In the end, there are no randomized controlled studies comparing taTME and LapTME, several comparative retrospective studies have been reported. There are two ongoing large randomized controlled trials comparing taTME and LapTME. Results of these studies, including long-term outcomes, are awaited for accurately evaluating the efficacy of taTME.29,30
In our opinion, the taTME has technical advantages over the LapTME approach for oncological resections of low rectal tumors that require a TME. These advantages are most striking when the taTME is performed in a difficult narrow male pelvis or to remove bulky and very low tumors.30
The total morbidity of the taTME procedure is comparable with the conventional LapTME as published in the large randomized trials which display 37%–54% total complications.31,32 Our results are overlapping with the literature results.
Fernandez-Hevia et al33 showed a decrease in morbidity including decreased rate of anastomotic leakage compared the taTME to conventional TME surgery. A low incidence of anastomotic leak rate following taTME has been reported by several authors in large TaTME series and meta-analyses. In particular, data from the two largest meta-analyses currently available in the literature including 510 and 794 patients report figures of 5.7% and 6.1%, respectively. Moreover, recent data from the International taTME registry on 1594 patients operated over a 30-month period in 107 surgical centers reported an overall 30-day anastomotic leak rate of 7.8% and a delayed leak rate of 2.0%. According to published data from international trials, our study present an “real” anastomotic leak rate of 6.2%.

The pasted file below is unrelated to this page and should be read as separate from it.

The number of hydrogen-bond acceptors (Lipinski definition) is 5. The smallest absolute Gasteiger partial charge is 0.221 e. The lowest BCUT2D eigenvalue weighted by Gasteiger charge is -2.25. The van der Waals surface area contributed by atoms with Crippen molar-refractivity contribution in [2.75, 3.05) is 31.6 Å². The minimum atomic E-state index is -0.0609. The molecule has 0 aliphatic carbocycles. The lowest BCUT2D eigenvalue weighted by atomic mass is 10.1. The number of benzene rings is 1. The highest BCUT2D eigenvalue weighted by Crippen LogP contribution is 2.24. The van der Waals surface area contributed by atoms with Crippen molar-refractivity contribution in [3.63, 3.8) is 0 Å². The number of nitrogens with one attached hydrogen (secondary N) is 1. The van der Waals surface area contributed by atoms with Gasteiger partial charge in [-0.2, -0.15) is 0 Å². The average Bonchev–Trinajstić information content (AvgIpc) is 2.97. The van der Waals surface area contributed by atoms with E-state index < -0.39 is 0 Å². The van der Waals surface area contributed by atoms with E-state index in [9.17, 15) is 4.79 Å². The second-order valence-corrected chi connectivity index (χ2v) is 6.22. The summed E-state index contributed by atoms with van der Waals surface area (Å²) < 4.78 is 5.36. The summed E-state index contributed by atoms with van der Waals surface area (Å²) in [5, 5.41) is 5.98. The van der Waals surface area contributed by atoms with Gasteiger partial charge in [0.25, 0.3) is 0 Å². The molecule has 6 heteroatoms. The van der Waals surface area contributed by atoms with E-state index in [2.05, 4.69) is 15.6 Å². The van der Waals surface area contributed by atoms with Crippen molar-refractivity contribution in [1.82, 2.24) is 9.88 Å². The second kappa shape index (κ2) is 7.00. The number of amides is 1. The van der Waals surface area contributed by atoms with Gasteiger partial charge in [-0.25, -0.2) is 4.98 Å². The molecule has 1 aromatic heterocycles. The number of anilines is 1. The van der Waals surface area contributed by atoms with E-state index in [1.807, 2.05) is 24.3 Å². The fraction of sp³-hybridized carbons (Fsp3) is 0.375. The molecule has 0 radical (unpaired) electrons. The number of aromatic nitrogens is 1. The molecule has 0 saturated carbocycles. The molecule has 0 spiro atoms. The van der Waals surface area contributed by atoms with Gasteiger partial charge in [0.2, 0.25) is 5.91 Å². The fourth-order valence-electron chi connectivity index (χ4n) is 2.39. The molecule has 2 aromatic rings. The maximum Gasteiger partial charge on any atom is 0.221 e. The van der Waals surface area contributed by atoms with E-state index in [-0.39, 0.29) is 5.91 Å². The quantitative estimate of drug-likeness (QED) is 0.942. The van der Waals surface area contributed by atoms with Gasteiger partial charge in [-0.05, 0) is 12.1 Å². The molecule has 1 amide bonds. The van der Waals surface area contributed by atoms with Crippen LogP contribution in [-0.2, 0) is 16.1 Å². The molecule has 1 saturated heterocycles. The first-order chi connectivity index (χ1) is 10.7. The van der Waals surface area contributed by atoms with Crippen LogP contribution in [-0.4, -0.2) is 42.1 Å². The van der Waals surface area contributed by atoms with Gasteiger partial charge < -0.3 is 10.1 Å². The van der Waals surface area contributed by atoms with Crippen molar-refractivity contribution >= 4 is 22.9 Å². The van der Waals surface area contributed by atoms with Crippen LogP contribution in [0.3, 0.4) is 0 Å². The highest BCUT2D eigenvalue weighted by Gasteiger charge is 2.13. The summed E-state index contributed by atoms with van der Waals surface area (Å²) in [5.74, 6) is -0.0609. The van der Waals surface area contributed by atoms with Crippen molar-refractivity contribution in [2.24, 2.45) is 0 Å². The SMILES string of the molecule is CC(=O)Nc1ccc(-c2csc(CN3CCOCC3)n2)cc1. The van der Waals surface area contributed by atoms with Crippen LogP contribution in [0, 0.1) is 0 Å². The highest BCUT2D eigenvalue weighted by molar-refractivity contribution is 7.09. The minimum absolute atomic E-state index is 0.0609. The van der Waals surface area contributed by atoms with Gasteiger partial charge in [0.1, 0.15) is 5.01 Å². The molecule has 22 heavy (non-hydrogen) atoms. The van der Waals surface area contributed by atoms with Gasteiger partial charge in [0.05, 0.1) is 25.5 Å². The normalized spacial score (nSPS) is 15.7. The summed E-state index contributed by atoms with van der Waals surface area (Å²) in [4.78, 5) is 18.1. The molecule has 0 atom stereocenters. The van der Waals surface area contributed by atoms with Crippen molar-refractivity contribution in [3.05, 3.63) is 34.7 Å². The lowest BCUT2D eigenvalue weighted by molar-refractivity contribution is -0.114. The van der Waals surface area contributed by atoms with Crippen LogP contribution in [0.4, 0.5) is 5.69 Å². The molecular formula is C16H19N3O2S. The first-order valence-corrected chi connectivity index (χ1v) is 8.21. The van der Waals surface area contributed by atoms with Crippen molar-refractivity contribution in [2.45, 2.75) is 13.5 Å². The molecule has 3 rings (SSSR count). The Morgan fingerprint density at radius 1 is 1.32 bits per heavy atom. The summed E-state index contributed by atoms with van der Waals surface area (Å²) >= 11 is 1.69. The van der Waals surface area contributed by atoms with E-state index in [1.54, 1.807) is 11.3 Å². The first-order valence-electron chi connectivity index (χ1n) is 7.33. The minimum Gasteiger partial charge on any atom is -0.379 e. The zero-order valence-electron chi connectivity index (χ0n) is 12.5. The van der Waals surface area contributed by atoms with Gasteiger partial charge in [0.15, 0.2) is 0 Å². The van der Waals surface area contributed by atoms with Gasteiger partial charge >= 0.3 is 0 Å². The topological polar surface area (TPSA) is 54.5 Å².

The total operative time from the International Registry was 277 minutes, and the reported operative time ranged from 62 to 685 minutes. In our study, the total operative time for taTME was longer compared to our laparoscopic cases, given the taTME was performed by a single surgeon. However, our operative times are comparable with those from centers with one-surgeon teams, 368 minutes compared to 303 minutes.34 In other hands, the operative time ranged from 180 to 480 minutes with a weighted mean of 315 minutes with one operating team.35 The operating time can be further reduced if the procedure can be performed using a two-team simultaneous approach. Unfortunately, for a medium volume colorectal unit like ours with limited number of specialist surgeons available, a two-team approach is not always possible.